During the Cold War, many U.S. Presidents, including Dwight Eisenhower and John F. Kennedy, realized that the non-aligned countries could play a decisive role in the Cold War and, therefore, sought to engage them through constructive diplomacy. India’s assistance was crucial to the Kennedy Administration’s efforts to stabilize the Republic of the Congo. India’s key role in defusing the Korean War (1950-53) led to its appointment as the Chairman of the Neutral Nations Repatriation Commission. For its contribution to Indo-Chinese peace, India was rewarded with the role of chair of the International Control Commission, set up under the Geneva Agreement. India and other Afro-Asian countries’ influence prompted massive amounts of aid from both the United States and the Soviet Union. Despite Nehru’s inclination toward the USSR’s socialist model of development, the United States was the largest provider of aid to India throughout the Cold War. Had India been a part of the Cold War’s power politics and joined either military bloc sponsored by the competing superpowers, it would have been virtually ignored by the other. Therefore, it was not possible for India to play any meaningful role toward securing international peace and security.

The Nehruvian approach to foreign policy, however, accorded greater importance to world politics than to regional issues, making the impact of India’s soft power historically weakest in its own region. China’s decisive victory in the 1962 Sino-Indian Border Conflict prompted India to recognize the importance of economic and military power. Subsequently, India devoted more of its budget to defense and intelligence operations, and despite Nehru’s commitment to peace and nuclear disarmament, started its covert nuclear program. China’s growing influence drove India to open trade to states like Nepal and Bhutan in return for allegiance. India, under successive prime ministers, reverted to strong regional policies whenever it perceived a vulnerability to external pressures in the region.

During the Cold War, land and water disputes with Pakistan, Nepal, and Bangladesh made India a controversial political actor in South Asia. India’s intervention in Pakistan’s and Sri Lanka’s civil wars made its neighbours more cautious of India’s hard power. Moreover, stipulation of representation by India on foreign policy matters and exclusive assistance from India in resolving internal conflicts in the trade treaties provided grist to a perception among India’s neighbors that the treaties were unfair.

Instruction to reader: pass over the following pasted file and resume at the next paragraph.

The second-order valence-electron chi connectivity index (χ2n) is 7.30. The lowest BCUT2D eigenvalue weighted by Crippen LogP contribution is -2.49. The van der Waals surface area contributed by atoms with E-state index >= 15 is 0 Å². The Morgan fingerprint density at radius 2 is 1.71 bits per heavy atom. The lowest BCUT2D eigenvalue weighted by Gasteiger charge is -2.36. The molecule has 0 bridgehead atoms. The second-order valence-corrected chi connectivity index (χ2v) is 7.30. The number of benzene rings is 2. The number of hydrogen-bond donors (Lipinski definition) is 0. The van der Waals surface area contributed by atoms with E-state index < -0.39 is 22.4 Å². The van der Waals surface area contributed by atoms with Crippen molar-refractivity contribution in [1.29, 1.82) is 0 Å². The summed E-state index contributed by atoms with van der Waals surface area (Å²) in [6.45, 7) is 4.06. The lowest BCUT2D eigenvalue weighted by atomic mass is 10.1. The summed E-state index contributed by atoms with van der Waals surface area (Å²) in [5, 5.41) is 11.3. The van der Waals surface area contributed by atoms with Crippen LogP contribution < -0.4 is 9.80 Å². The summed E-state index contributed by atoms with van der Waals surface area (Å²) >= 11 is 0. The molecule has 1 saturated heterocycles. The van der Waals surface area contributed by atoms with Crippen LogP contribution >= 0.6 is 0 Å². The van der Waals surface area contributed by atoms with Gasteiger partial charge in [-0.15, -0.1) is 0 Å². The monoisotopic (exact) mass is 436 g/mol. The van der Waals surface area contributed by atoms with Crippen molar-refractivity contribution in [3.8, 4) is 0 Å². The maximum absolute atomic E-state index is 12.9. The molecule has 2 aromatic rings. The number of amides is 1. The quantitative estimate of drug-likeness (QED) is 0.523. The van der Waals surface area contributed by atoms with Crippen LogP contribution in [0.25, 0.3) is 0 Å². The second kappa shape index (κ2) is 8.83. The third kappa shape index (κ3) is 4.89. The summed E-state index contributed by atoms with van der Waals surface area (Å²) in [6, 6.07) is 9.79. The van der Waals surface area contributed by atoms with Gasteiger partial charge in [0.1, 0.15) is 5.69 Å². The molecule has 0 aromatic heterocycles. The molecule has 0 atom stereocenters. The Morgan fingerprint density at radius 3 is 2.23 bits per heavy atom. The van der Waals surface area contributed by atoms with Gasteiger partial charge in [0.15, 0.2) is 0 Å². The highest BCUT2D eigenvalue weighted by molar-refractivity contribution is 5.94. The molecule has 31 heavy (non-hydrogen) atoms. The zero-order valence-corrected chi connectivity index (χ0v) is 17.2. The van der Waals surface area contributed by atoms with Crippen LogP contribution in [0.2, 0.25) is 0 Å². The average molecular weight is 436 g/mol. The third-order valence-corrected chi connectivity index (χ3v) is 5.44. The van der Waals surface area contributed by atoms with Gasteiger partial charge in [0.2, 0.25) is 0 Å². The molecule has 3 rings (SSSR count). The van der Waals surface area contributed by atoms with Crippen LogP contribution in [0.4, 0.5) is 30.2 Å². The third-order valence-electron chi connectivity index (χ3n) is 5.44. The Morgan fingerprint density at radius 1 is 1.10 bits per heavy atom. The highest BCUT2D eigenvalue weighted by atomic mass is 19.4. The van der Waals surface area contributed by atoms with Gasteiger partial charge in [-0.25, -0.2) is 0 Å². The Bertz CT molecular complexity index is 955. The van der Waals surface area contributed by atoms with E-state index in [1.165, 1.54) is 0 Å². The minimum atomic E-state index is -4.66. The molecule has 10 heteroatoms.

Current Indian Prime Minister Narendra Modi has tried to recreate a regional atmosphere of trust by inviting South Asian leaders to his swearing-in ceremony and making diplomatic visits to neighboring countries. However, India is still having difficulties in changing its neighbors’ behaviors by using soft power. Neighboring countries with weak democracies and frequent political transitions continue to be threatened by India’s strong and stable democracy. Additionally, countries with heritages rooted in the former Indian subcontinent may feel the need to assert their own identities in order to distinguish themselves from India’s prominent legacy.

Gradually, India is moving away from its role as a leader among third world countries, a position that has fueled its use of soft power. On the contrary, India has become a mere follower of the West by shifting its focus from general purpose third world groups, like NAM and G-77, to issue-specific groups like the G-20. Modi is pursuing a course of multi-alignment and is promoting India as a reliable economic and military partner by showcasing India’s soft power, including its democratic credentials, tourism, yoga, Sufi music, and Bollywood culture. Currently, India treats soft power as a complement to its hard power resources with the hope that its flourishing economy will contribute to the build-up of its military.

While hard power resources are necessary for India’s defense and development, India should also preserve its rich heritage of soft power resources, which was conceived more as an alternative to hard power than as a supplement. Many of India’s non-alignment objectives – including an egalitarian economic order, universal disarmament, discourse on sovereignty in the context of human rights issues, and the democratic spread of knowledge and technology – remain unfulfilled. The Nehruvian vision of a peaceful and democratic world should remain an inspiration for India, with the promotion of a peaceful regional order serving as a stepping stone to this vision. While India’s engagement with major economic and military powers has improved disproportionately in relation to its regional engagement, it should ensure moving forward that it engages its neighbors on favorable terms so as to make a concerted effort to assuage their perceptions of India as a threat.

facebooktwittergoogle_plusredditpinterestlinkedinmail

Dr. Manoj Kumar Mishra has a PhD in International Relations from the Department of Political Science, University of Hyderabad. Currently, he serves as the program coordinator at the School of International Studies at Ravenshaw University in Odisha, India and is a faculty member of the new School at Ravenshaw, teaching Theories of International Relations and India’s Foreign Policy to MA and MPhil students. He has many published articles and commentaries in journals and magazines such as the Journal of Eurasian Studies (Holland), Afro Eurasian Studies (Istanbul), World Affairs (New Delhi), Journal of Peace Studies (New Delhi), and Eurasia Review and International Policy Digest.

Be first to comment